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Art, Naked Bodies and Activism: New Ways of Political Expression Through Art

About two weeks ago, an extremely good-looking female activist marched through London wearing almost nothing but body paint in bid to save birds.


The activist’s name is Hannah Bourne-Taylor, and she made a speech on behalf of the swift population at Speaker’s Corner in Hyde Park, wearing only a G-string underwear piece and the impressive pictorial work by artist Bruno Daniele on her skin.


Bourne-Taylor is a conservationist unafraid of the British autumn weather who stated: “I stand here today, as a go-between for swifts, to ask for your comradery, because they need our help.” From Hyde Park Corner, she marched, almost completely naked on a cold November day in London, to Buckingham Palace and Downing Street during her protest.


It is not surprising that Bourne-Taylor recurred to art to put across her message: she is a creative woman who has been a photographer focussing on horses and worked as a copywriter in the branding industry. As a cultured person, she has ghostwritten and edited books, including working closely with Anne Glenconner on her bestselling ‘Lady in Waiting: My Extraordinary Life in the Shadow of the Crown’, and with Norman Scott for ‘An Accidental Icon’.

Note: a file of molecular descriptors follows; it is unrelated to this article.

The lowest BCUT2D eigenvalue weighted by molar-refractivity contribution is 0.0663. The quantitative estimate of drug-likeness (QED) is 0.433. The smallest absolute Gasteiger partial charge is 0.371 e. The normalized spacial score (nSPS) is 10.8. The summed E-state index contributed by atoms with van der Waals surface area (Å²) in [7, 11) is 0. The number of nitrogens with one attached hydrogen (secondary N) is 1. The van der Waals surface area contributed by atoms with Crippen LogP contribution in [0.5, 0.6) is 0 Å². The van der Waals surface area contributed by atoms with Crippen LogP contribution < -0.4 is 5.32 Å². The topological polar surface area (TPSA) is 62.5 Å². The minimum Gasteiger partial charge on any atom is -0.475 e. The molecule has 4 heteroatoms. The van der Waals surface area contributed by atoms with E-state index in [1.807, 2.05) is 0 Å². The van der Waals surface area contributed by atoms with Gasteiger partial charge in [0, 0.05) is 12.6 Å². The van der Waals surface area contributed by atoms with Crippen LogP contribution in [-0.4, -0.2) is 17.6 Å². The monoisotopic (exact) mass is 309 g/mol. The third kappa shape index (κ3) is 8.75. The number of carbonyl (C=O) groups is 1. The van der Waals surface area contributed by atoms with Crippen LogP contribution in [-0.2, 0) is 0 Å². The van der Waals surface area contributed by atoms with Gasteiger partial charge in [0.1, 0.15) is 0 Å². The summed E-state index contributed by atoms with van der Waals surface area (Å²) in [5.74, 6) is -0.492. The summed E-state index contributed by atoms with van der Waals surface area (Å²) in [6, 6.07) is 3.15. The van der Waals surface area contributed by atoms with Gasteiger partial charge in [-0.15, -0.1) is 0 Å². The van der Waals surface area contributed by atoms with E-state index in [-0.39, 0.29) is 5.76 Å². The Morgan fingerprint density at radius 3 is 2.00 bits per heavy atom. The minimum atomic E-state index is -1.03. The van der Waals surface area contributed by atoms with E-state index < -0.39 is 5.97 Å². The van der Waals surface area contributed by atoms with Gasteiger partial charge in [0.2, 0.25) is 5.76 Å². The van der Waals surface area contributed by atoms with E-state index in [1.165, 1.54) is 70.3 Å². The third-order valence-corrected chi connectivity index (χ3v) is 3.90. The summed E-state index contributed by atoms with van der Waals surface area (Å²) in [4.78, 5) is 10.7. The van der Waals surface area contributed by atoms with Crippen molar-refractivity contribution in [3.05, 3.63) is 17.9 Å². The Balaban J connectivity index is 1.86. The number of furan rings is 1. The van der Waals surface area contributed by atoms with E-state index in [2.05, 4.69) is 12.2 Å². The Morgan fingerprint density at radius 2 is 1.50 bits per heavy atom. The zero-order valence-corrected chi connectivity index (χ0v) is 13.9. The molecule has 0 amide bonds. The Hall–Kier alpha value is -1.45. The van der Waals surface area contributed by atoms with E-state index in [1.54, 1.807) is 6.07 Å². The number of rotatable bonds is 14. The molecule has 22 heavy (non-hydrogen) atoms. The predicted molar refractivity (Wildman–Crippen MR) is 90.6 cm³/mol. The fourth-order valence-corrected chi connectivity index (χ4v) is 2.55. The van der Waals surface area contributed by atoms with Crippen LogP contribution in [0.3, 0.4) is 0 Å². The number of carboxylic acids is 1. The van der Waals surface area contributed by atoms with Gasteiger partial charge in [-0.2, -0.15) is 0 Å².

Bourne-Taylor is completely engaged in the conservation of the natural world, and as she puts it on her website: ‘Nature brings me joy, fuels my curiosity and constantly shows me how to live my best life. I want to contribute to protecting the obscure, resilient, efficient, beautiful natural world’.



We admire Bourne-Taylor for the way she has approximated art to her intention of safeguarding the existence of wild birds. She is teaching us how art can be a great weapon for individuals who want to make a difference, no matter how small, when it comes to instil ecological and conservationist values in communities, both near and far away ones.


 


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